The pound strengthened after Bank of England Governor Mervyn King said policy makers aren’t trying to weaken the currency. European stocks fell from their highest levels since 2008 before U.S. reports on factory output and consumer confidence.
Sterling appreciated 0.6 percent to $1.5166 at 8:40 a.m. in New York. South Korea’s won weakened for a seventh day on concern policy makers around the world are stepping up efforts to influence currency markets. The Stoxx Europe 600 Index fell 0.3 percent and Standard & Poor’s 500 Index (SPX) futures swung between gains and losses after the gauge closed yesterday within two points of a record. Natural gas rose to the highest since November after U.S. stockpiles retreated to the lowest level in almost two years.
Markets determine the level of exchange rate, “not us,” King said in an interview with ITV News yesterday. U.S. industrial production probably rose 0.4 percent in February after shrinking a month earlier and a University of Michigan index may show consumers grew more optimistic in March, economists said before reports today.
“It all comes down to a market that has become totally hooked on what central bankers have to say,” said Neil Mellor, a foreign-exchange strategist in London at Bank of New York Mellon Corp., the world’s largest custody bank. “King caught the market off guard.”
The pound strengthened against all 16 of its major peers, extending yesterday’s 1.1 percent advance against the dollar, its biggest jump since July. It’s weakened 6.7 percent versus its U.S. counterpart this year.
The euro climbed 0.7 percent to $1.3096 while the yen was little changed at 96 per dollar. European Union leaders meet for a second day in Brussels after endorsing moves that may allow countries more time to bring down deficits.
Japan’s political parties confirmed Haruhiko Kuroda as the next BOJ governor as well as Kikuo Iwata and Hiroshi Nakaso as deputies, ushering in officials who will push for more stimulus.
The won weakened 0.2 percent to 1,110.95 per dollar, headed for a weekly decline after the central bank left interest rates unchanged yesterday and officials said the value of yen, which has lost almost 10 percent against the dollar this year, poses a threat to the economy.
Spain’s 10-year bond yield was little changed at 4.87 percent, up from 4.76 percent at the end of last week.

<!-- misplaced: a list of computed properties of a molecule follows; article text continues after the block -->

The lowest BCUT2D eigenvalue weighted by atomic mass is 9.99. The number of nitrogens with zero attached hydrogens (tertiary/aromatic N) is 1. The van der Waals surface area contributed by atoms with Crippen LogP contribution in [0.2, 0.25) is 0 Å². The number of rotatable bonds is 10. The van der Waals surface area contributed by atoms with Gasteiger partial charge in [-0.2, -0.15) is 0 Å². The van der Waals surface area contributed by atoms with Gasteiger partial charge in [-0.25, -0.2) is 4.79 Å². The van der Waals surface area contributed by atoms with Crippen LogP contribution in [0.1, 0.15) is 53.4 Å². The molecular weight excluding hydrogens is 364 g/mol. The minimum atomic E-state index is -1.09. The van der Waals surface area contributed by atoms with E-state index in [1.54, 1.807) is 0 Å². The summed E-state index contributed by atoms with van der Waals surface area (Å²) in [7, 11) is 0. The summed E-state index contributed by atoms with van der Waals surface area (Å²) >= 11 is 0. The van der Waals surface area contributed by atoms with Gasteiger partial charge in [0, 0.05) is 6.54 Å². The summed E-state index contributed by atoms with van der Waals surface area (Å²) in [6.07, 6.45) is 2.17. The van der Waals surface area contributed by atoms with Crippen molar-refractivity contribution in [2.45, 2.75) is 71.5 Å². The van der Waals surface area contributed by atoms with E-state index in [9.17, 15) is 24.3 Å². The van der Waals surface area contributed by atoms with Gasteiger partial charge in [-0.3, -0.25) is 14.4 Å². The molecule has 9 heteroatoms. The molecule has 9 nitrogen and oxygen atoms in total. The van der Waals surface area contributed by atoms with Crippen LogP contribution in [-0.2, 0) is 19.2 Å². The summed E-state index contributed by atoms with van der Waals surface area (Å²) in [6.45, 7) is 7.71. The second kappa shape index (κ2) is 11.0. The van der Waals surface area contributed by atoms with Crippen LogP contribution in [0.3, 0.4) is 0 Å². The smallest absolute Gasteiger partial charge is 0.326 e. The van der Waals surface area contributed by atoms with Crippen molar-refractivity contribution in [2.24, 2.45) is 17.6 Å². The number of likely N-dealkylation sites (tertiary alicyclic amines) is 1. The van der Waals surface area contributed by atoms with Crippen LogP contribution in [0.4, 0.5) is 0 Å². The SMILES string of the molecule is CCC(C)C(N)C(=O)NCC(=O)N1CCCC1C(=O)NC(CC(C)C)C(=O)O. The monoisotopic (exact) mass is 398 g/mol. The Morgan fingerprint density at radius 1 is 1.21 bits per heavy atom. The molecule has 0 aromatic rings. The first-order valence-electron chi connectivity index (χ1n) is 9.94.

Bank of Ireland is selling 500 million euros ($650 million) of five-year covered bonds just two days after the government completed a 5 billion-euro fundraising. The cost of insuring against losses on the sovereign bonds fell 0.25 basis point to 168.5 in the market for credit-default swaps.
The Stoxx 600 (SXXP) has risen 0.8 percent this week, on course for a fourth straight week of gains. Rentokil Initial Plc rallied 11 percent, the biggest jump since 2009, after the world’s largest pest-control company reported an increase in fourth-quarter adjusted pretax profit. Bwin.Party Digital Entertainment Plc dropped 5.7 percent after the gambling company forecast 2013 revenue that trailed analyst estimates.
U.S. equity-index futures were little changed. The 30-stock Dow average reached another all-time high and extended its gains to a 10th straight day. Bank of America Corp. advanced 3.8 percent in pre-market New York trading today as the second- largest U.S. lender won Federal Reserve approval to buy back as much as $5 billion in stock.
Manufacturing in the New York region expanded for a second month in March, with the Federal Reserve Bank of New York’s general economic index easing to 9.2 this month from 10 in February. A Fed report at 9:15 a.m. in Washington may show U.S. industrial production climbed 0.4 percent in February after a 0.1 percent drop the previous month, according to a Bloomberg survey of 83 economists. The Thomson Reuters/University of Michigan preliminary index of consumer sentiment for March climbed to 78 from 77.6 last month, a separate survey predicted.
Natural gas futures advanced as much as 2.2 percent to $3.897 per million British thermal units on the New York Mercantile Exchange.
The MSCI Emerging Markets Index (MXEF) fell for a fifth day, the longest losing streak in four months, dropping 0.2 percent. India’s Sensex index lost 0.7 percent as lenders declined after the central bank said it’s “collecting information” on reports of money laundering. Russia’s Micex Index gained 0.5 percent and banks led a 1.6 percent rally in Turkey’s benchmark gauge, which rebounded from a one-week low.
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To contact the editor responsible for this story: Stuart Wallace at Swallace6@bloomberg.net;